Rape Response Services: 1-800-310-0000

Rape Response Services

About Sexual Violence

Sexual violence is the use of sexual actions and/or words that are unwanted by and harmful to another person.

Some of these actions are defined as crimes by Maine law. Other experiences of sexual violence, while clearly personal violations, may not rise to the level of a crime. That does not in any way diminish the victim/survivor’s experience of being violated.

Specific Forms of Sexual Violence

Rape/Sexual Assault: Unwanted, coerced and/or forced sexual penetration. The perpetrator may penetrate the victim’s vagina, mouth, or anus, either with a body part or another object. The victim may also be forced to penetrate the perpetrator’s vagina, mouth, or anus.

Child Sexual Abuse: Forced, tricked, bribed, blackmailed, or coerced sexual behavior between a child and adult.

Incest: Sexual abuse that is committed by one family member against another. Incest can be committed by a parent, sibling, other family member, or an unrelated person living with, or treated as part of the family.

Sexual Harassment: Unwanted verbal sexual advances, requests for sexual favors, and other visual, verbal, or physical conduct of a sexual nature. Sexual harassment can occur in the workplace or at school and can create an intimidating or hostile environment for the victim. The perception of the victim, not the intent of the harasser, determines whether particular words or actions are harassing.

Sexual Exploitation: Forcing, tricking, or coercing someone, either a child or an adult, into posing for sexually explicit photographs or movies. Other forms of sexual exploitation include performing sexually explicit acts for the entertainment or benefit of others and forcing or coercing someone into dressing in a sexual manner for the entertainment or benefit of others.

Facts about Sexual Violence

  • Anyone can be a victim of sexual violence. Age, race, religion, sexual orientation, gender, and size do not matter. Victims come from all different backgrounds.
  • Most often, sexual violence happens between people who know each other. The perpetrator may be a friend, family member, spouse, or dating partner.
  • Both men and women can be raped. No one ever asks for or deserves to be raped. Rape is not an act of overwhelming love or passion; it is an act of VIOLENCE. Rape is a crime that is punishable by law.
  • A large number of sexual assaults involve the use of alcohol or other drugs.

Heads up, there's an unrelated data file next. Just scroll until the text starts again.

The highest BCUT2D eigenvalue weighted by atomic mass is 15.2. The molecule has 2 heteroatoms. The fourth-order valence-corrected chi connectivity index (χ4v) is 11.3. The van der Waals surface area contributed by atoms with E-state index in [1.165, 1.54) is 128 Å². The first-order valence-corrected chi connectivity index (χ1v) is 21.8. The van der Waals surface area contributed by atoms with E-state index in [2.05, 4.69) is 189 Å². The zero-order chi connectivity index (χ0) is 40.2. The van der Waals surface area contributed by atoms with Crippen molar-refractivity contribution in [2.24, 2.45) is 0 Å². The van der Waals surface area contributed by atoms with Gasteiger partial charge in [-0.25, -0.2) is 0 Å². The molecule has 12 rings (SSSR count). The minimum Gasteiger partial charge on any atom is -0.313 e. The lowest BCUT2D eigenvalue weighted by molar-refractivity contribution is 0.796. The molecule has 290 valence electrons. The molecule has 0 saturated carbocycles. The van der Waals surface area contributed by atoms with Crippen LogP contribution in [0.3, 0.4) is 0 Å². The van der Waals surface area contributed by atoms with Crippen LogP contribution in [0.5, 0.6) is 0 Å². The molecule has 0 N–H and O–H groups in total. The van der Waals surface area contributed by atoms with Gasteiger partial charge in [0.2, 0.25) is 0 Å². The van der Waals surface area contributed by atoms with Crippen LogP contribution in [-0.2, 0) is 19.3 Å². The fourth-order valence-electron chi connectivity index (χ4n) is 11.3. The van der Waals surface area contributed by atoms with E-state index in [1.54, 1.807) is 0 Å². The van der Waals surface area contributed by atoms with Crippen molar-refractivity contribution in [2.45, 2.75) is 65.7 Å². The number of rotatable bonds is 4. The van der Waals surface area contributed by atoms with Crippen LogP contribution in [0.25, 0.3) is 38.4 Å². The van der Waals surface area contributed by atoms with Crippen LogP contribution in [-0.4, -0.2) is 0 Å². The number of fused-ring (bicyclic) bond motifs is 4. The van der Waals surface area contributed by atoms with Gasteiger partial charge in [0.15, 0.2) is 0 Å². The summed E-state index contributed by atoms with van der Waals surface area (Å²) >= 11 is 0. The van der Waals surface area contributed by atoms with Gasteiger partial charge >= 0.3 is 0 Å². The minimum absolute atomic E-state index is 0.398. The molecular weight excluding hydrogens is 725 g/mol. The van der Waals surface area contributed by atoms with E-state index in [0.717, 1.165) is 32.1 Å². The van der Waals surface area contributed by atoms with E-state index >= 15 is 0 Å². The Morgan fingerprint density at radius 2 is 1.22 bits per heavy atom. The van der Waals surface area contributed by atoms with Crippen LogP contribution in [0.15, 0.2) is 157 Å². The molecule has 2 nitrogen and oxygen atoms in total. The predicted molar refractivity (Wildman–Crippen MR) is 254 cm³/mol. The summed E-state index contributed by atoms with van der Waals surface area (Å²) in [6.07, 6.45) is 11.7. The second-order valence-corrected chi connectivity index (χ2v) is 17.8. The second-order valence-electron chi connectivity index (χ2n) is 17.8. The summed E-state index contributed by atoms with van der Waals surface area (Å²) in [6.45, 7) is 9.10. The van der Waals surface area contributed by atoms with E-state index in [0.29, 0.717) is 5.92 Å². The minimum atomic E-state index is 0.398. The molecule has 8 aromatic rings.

• Incest is the most common form of sexual violence.
  • Most victims of sexual violence do not have any apparent physical injuries. Alcohol, drugs, manipulation, and/or coercion are used more often than physical force in order to get a victim to comply.
  • You have the right to work and/or go to school in an environment free from sexual harassment. Your employer or school can be held liable for failing to take appropriate steps to ensure this.
  • Victims are not chosen because of their age, the way they look, or what they wear. They are chosen because of their perceived vulnerability or the perpetrator’s opportunity.
  • Rape is the most under-reported violent crime in the United States.
  • In Maine law, rape is called gross sexual assault.

Understanding Consent

When you give consent it simply means that you give your permission. Consent is an agreement reached by both partners to engage in a specific activity. Engaging in sexual activity with a person who has not given or cannot give her/his consent is an act of sexual violence.

Consent is not present when a person:

  • Fears the consequences of not consenting (including the use of force)
  • Feels threatened or intimidated
  • Is coerced
  • Says no, either verbally or physically (such as crying, kicking, or pushing away)
  • Has disabilities that prevent the person from making an informed choice
  • Is impaired by drugs or alcohol
  • Is below the legal age of consent (please refer to the State of Maine website for more information about the legal age of consent)

Understanding Sexual Coercion

Pressuring someone to agree to a sexual act by intimidating, threatening, misusing authority, manipulating, tricking, or bribing with actions or words is coercion. When a person has been coerced, she or he has not given consent.